It’s in the DNA of media companies to solve problems on their own, and it’s not hard to understand why. The “lonesome cowboy” attitude has its roots in the perception of the journalistic mission. The heroic archetype was always a relentless male reporter (yes, he was always a male in the movies), working in secret to secure that big scoop before the competition. Sharing information was not part of his mindset since that would jeopardize his chances of being first with the story.
Is this bad? No. Creating and offering unique information will continue to be the strongest competitive advantage for media publishers. But, in almost all other respects, solo performances have become detrimental to media companies, as well as a variety of other businesses. . The root of this problem is that, in a world that clearly rewards scale, it’s extremely difficult to tackle all of the challenges on your own.
Here are just a few examples of activities that are tough to handle for individual media companies:
- Investing enough in costly technology platforms
- Offering advertisers sufficient reach
- Aggregating enough data to offer advertisers narrow targeting
- Creating an awesome user experience
- Strengthening people’s trust in news journalism and its role in democratic society
Even the world’s largest publishers are small in the comparison to global giants like Apple, Google, Facebook and Amazon. So how could publishers ever be able to compete individually for the user’s engagement and the advertiser’s money? The answer is that they simply can’t. The good news, however, is that publishers can benefit from economies of scale without consolidating all the world’s media into a few mega-publishing houses. They just need to get rid of the “lonesome cowboy” mindset and start collaborating with other publishers for real.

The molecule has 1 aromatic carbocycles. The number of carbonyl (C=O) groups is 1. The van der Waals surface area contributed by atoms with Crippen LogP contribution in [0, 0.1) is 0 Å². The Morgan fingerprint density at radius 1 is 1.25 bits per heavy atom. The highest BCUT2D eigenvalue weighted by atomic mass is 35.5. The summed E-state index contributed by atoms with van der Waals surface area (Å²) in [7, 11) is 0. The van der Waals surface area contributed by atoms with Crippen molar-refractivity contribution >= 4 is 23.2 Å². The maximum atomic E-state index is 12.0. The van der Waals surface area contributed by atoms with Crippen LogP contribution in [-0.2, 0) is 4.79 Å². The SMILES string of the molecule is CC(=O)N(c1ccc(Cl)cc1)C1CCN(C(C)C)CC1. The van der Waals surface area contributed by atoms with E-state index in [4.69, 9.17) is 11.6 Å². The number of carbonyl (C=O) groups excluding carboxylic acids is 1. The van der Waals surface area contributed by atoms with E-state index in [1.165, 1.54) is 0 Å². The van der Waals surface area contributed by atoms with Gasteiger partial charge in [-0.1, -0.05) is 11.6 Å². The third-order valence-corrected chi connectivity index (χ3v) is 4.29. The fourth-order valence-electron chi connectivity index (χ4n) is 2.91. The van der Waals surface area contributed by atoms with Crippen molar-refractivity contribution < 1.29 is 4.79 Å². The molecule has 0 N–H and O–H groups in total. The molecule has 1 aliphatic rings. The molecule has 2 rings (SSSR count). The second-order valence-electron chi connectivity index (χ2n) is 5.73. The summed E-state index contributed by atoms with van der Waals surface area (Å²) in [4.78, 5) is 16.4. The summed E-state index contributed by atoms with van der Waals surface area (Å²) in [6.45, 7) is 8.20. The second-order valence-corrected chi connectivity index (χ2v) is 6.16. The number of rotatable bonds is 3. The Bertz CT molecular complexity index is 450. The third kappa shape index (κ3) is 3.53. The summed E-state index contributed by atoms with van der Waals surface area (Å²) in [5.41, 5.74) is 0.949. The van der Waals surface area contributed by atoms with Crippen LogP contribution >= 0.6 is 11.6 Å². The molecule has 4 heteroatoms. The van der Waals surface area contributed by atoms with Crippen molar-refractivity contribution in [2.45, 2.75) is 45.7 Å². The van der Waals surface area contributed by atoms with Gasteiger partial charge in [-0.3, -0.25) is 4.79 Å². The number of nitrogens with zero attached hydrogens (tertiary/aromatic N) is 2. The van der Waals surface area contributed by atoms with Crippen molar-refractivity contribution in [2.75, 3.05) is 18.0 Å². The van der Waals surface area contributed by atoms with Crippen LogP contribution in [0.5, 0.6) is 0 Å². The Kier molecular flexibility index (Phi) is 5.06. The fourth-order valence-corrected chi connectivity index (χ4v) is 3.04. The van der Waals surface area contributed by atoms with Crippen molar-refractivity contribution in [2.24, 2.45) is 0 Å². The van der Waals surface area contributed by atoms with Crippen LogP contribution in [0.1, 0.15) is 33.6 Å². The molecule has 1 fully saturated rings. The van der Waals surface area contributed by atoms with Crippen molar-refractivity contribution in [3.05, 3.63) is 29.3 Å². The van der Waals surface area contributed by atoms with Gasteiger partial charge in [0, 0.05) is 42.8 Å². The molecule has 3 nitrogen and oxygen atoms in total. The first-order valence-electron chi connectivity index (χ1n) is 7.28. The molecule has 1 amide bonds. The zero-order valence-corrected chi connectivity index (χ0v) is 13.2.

Historically, the media were no strangers to collaboration. We’ve seen plenty of enthusiastic and successful partnerships between newspapers and social platforms, blog networks, universities and various other organisations. But there have been very few long-lasting partnerships with other media houses. This is mostly because they have always considered each other as fierce competitors. However, times have changed. Media executives could learn a lot from closer examination of how tech companies have successfully teamed up to deliver new products—an arrangement that is mutually beneficial by design.
As an example, Apple’s iPhone—a product that has revolutionized media consumption in modern times—was the result of a highly collaborative process that involved dozens of partnerships with tech giants around the globe. Companies that often compete—such as Samsung, Ericsson and Texas Instruments—contributed with indispensable technologies to get the iPhone off the ground.
So, let’s look at an example of how news media can adapt this strategy from the tech industry and similarly leverage their collective power. In 2017, Strossle began experimenting with cross-market content recommendations, enabling publishers to share users among their sites. It’s called the Strossle Accelerator program.
Strossle had already deployed its recommendation technology platform to over 1,600 publishers, giving media companies more page views per visitor, increased longevity of articles, and more time spent on site with both editorial and native advertising content. With the introduction of the «Accelerator», it was proven that the publishing ecosystem can grow significantly by tearing down the traditional market barriers and increasing the total number of articles a reader chooses to engage with. The result was increased media consumption across all participating media brands, and an overall increase of reach for great content.
To learn more about how the Strossle Accelerator works in your market, and how it can work for you, get in touch with your local Strossle representative.
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